Ofgem have shared that on average - for customers paying by direct debit - the unit rates will be:

Electric:

  • £0.27 p / kWh unit
  • £0.53 p / day standing charge

Gas:

  • £0.07 p / kWh unit
  • £0.30 p / day standing charge

Important 1 these figures appear to be rounded to the nearest whole number, so the true figures may be slightly different. We are working with Ofgem to get more detailed information on these rates.

Important 2 these are averaged figures from across all regions in the UK. As certain costs vary, e.g. what transmission network fees we pay in an area, the actual maximum unit rate varies depending on region. There are other factors too: different maximum rates for Economy 7 tariffs (which have a day and a night price) and prepayment meters.

More information on other payment methods will be added to this page as it becomes available.

Why do high gas prices affect a 100% renewable energy tariff?

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Though green energy is cheaper to generate, on the market it's sold at the same, higher price of gas and other fossil fuels. That's down to the way the market's set up. It's similar to how houses are sold based on the price of neighbouring homes, rather than what it costs to build.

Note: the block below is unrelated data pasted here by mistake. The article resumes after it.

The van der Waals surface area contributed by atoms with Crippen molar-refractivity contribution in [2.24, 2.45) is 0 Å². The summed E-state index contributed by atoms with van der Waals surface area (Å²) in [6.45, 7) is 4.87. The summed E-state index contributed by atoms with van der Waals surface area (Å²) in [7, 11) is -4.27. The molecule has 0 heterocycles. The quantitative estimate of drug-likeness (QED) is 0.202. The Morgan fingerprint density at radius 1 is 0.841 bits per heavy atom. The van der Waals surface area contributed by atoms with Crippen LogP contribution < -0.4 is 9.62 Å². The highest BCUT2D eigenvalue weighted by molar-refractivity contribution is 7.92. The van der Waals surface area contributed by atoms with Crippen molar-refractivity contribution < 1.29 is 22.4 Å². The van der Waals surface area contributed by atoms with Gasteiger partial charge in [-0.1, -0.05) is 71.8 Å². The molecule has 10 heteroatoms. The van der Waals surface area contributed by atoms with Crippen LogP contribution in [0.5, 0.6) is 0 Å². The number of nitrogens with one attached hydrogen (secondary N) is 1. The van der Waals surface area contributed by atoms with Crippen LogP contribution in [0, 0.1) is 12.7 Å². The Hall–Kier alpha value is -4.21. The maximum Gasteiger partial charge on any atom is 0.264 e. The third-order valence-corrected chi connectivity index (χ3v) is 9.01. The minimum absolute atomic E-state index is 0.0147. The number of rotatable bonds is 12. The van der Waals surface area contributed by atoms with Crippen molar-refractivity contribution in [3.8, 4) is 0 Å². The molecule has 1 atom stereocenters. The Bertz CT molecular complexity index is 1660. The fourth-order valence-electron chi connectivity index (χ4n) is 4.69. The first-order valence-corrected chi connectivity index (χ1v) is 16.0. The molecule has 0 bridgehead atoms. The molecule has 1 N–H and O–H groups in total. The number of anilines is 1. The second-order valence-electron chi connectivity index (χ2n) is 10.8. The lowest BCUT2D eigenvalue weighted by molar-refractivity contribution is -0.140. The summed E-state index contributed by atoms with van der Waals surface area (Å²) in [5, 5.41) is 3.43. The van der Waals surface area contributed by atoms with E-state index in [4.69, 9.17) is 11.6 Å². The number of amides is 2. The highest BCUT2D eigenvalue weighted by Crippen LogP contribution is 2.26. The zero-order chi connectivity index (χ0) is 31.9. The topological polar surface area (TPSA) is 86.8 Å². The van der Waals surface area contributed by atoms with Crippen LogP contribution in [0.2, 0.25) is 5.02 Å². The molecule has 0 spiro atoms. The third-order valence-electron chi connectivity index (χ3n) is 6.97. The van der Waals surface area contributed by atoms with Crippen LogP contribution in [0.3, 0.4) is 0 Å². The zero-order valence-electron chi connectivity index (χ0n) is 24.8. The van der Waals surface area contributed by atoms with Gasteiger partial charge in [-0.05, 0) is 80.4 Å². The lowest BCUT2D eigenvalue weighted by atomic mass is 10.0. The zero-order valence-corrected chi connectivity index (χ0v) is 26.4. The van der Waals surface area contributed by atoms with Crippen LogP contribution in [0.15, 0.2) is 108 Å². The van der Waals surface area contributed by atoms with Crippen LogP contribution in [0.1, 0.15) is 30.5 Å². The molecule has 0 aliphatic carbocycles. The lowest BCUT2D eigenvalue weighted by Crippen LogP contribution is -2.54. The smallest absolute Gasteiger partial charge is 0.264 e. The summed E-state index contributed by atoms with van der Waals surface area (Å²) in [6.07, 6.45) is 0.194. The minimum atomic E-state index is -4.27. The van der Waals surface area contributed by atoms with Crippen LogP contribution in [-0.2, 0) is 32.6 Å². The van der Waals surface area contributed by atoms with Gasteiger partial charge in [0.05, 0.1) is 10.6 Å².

It's mainly set up this way because the grid always has to be balanced: the UK's energy needs (or 'demand') matched perfectly with an equal amount of power supply. The grid calls on all different types of power, from gas to renewables, to help with its crucial balancing job.

It wouldn't be entirely fair to pay some energy generators less for their power when they're fulfilling the same important function. This means that the highest price ends up setting the market price. When gas prices are high, all electricity prices are too.

We’re pushing for a system in which more and more of the electrons are green ones – because the more green power in the grid, the less we need to rely on expensive, dirty gas imports to meet our energy needs at all.

I’m on a fixed tariff right now, what happens when it ends?

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If you’re on a fixed tariff, the first thing to know is that the price cap doesn’t affect your current energy contract, but your prices will be reduced by the Energy Price Guarantee if they are above the Energy Price Guarantee rates.

We’ll always email you in advance of your fixed tariff coming to an end. In light of the Government support available, fixed tariffs don't make a lot of sense at the moment, but when your fixed term comes to an end, you'll be able to move onto Flexible Octopus.

If you’d like to confirm your current prices and contract dates, you can see them on your online account (scroll a little way down and look at the details below your property address) or on any PDF energy statement. It’s usually on the second page, near the top of the breakdown for your electricity and / or gas charges for the period.

Published on 19th September 2023 by:

image of Tara Mullen

Tara Mullen

Head of Operations

Hey I'm Constantine, welcome to Octopus Energy!